What is some of the best CFD advice you’ve ever received?
I am a big believer in questioning the CFD results very rigorously and that is something that I’ve always been doing, whether as a CFD solver developer or a user. Now, grid convergence would be an essential part of the process but so is solver convergence and having, for example, lift and drag coefficients settled down to within a count.
My PhD advisor and mentor used to always tell me about the importance of boundary conditions in a CFD simulation. Typically, when you write a CFD solver, discretizing and coding the algorithm for the interior nodes is always so much more straightforward to figure out and implement. However, a lot can go wrong at the boundaries, whether being the far-field boundaries for external flow applications or interface boundaries in multi-stage turbomachinery cases, and in general, near-field boundaries for any type of flow simulation. In many cases, the sources of instability (or solver divergence) can be traced back to the boundaries. Also, apart from proper mesh resolution near the wall, accurate gradient calculation at these boundaries would be crucial for boundary layer modeling, heat flux predictions, laminar-to-turbulent transition, as well as Shock Boundary Layer Interaction (SBLI) and shock-induced boundary layer separation. So, I always keep an eye on the boundaries and how they are set up and also try to look into how they are implemented in the solver (if open-source).
If you got to choose, where would you and I go for dinner?
Given that we have just moved to Fort Worth, I still don’t know many great places to eat around here (just yet). Good thing is that I love all kinds of food and for me, it’s the company that matters more than the food. With that said, I would say we can eat at Uncle Julio’s (one of our favorite Mexican restaurants as we’ve been to their Reston, Virginia location many times before and twice here in Fort Worth, so far!). I am a big fan of Thai cuisine and after trying out a couple of Thai places here in Fort Worth, I liked the food at Malai Kitchen, so I’ll say we can grab their Chicken Pad Thai or Drunken Noodles. I must add that I love spicy/hot food, so a good Thai food for me would have to be spicy!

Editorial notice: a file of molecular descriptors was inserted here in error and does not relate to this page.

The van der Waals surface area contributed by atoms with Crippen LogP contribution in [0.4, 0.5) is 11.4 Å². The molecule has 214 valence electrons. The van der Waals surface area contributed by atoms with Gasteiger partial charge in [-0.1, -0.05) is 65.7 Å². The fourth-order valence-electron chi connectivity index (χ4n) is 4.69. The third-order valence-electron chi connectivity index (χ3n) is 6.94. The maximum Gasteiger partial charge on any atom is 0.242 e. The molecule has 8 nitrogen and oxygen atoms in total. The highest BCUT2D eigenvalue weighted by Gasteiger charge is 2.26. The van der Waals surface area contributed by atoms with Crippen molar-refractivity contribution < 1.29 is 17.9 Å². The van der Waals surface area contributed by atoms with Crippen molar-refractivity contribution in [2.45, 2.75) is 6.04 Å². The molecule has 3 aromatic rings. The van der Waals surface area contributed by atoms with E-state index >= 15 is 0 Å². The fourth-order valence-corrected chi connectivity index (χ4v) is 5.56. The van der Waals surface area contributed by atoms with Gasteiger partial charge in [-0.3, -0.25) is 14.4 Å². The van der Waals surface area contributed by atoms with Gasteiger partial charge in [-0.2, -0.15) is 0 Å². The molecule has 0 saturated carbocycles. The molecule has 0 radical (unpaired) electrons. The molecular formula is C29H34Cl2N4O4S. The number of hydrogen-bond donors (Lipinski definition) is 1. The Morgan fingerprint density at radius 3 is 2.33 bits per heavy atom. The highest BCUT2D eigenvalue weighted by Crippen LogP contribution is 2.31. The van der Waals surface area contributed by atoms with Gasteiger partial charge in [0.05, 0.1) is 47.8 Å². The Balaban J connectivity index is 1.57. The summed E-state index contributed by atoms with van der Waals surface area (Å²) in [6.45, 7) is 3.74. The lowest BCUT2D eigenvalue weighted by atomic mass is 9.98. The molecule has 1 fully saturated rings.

If we were in Knoxville, then I would say we can eat at Season’s Innovative Bar & Grille (we loved their Beef Medallions as well as their Rack of Lamb) or maybe some delicious Hickory Smoked BBQ Baby-Back Ribs at Calhoun’s On The River. But again, given that I am new in town, I am going to keep an open eye/ear for good restaurants here in the Cowtown (so, maybe ask this question again in like a few months and I’ll probably have a better answer!)
JC: I think leaving the reader with thoughts of Knoxville BBQ is a great place to end. Thanks for taking time to share this with us.